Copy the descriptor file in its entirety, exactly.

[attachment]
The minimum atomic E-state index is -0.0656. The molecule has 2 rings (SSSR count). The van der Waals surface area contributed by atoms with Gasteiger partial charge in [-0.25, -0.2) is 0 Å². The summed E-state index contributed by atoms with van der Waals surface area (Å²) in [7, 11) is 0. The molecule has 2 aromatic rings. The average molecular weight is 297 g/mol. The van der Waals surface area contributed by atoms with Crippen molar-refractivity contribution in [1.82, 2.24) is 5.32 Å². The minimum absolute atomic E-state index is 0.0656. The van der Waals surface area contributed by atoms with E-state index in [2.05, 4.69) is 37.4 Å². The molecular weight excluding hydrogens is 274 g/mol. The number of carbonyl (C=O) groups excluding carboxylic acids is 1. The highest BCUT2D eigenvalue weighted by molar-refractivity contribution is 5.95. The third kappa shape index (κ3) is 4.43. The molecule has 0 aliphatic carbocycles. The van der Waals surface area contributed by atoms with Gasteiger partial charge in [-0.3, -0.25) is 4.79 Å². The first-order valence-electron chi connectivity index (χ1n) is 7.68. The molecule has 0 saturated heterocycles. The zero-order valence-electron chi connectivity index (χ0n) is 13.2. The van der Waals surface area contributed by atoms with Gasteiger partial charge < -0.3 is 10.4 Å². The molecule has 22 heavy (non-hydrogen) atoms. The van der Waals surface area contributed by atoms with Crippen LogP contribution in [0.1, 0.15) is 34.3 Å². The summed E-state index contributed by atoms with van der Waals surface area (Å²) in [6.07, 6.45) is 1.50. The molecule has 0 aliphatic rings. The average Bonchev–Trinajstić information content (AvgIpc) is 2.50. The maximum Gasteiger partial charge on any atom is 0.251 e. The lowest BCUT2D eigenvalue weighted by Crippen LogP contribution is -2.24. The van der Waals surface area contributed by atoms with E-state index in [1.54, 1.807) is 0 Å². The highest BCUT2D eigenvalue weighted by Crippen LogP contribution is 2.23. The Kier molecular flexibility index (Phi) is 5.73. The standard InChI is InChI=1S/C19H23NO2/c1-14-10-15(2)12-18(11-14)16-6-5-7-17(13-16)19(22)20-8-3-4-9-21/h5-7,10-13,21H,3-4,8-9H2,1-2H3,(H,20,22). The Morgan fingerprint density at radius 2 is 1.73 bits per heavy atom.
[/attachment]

The minimum atomic E-state index is -0.0656. The molecule has 2 rings (SSSR count). The van der Waals surface area contributed by atoms with Gasteiger partial charge in [-0.25, -0.2) is 0 Å². The summed E-state index contributed by atoms with van der Waals surface area (Å²) in [7, 11) is 0. The molecule has 2 aromatic rings. The average molecular weight is 297 g/mol. The van der Waals surface area contributed by atoms with Crippen molar-refractivity contribution in [1.82, 2.24) is 5.32 Å². The minimum absolute atomic E-state index is 0.0656. The van der Waals surface area contributed by atoms with E-state index in [2.05, 4.69) is 37.4 Å². The molecular weight excluding hydrogens is 274 g/mol. The number of carbonyl (C=O) groups excluding carboxylic acids is 1. The highest BCUT2D eigenvalue weighted by molar-refractivity contribution is 5.95. The third kappa shape index (κ3) is 4.43. The molecule has 0 aliphatic carbocycles. The van der Waals surface area contributed by atoms with Gasteiger partial charge in [-0.3, -0.25) is 4.79 Å². The first-order valence-electron chi connectivity index (χ1n) is 7.68. The molecule has 0 saturated heterocycles. The zero-order valence-electron chi connectivity index (χ0n) is 13.2. The van der Waals surface area contributed by atoms with Gasteiger partial charge < -0.3 is 10.4 Å². The molecule has 22 heavy (non-hydrogen) atoms. The van der Waals surface area contributed by atoms with Crippen LogP contribution in [0.1, 0.15) is 34.3 Å². The summed E-state index contributed by atoms with van der Waals surface area (Å²) in [6.07, 6.45) is 1.50. The molecule has 0 aliphatic rings. The average Bonchev–Trinajstić information content (AvgIpc) is 2.50. The maximum Gasteiger partial charge on any atom is 0.251 e. The lowest BCUT2D eigenvalue weighted by Crippen LogP contribution is -2.24. The van der Waals surface area contributed by atoms with E-state index in [1.54, 1.807) is 0 Å². The highest BCUT2D eigenvalue weighted by Crippen LogP contribution is 2.23. The Kier molecular flexibility index (Phi) is 5.73. The standard InChI is InChI=1S/C19H23NO2/c1-14-10-15(2)12-18(11-14)16-6-5-7-17(13-16)19(22)20-8-3-4-9-21/h5-7,10-13,21H,3-4,8-9H2,1-2H3,(H,20,22). The Morgan fingerprint density at radius 2 is 1.73 bits per heavy atom.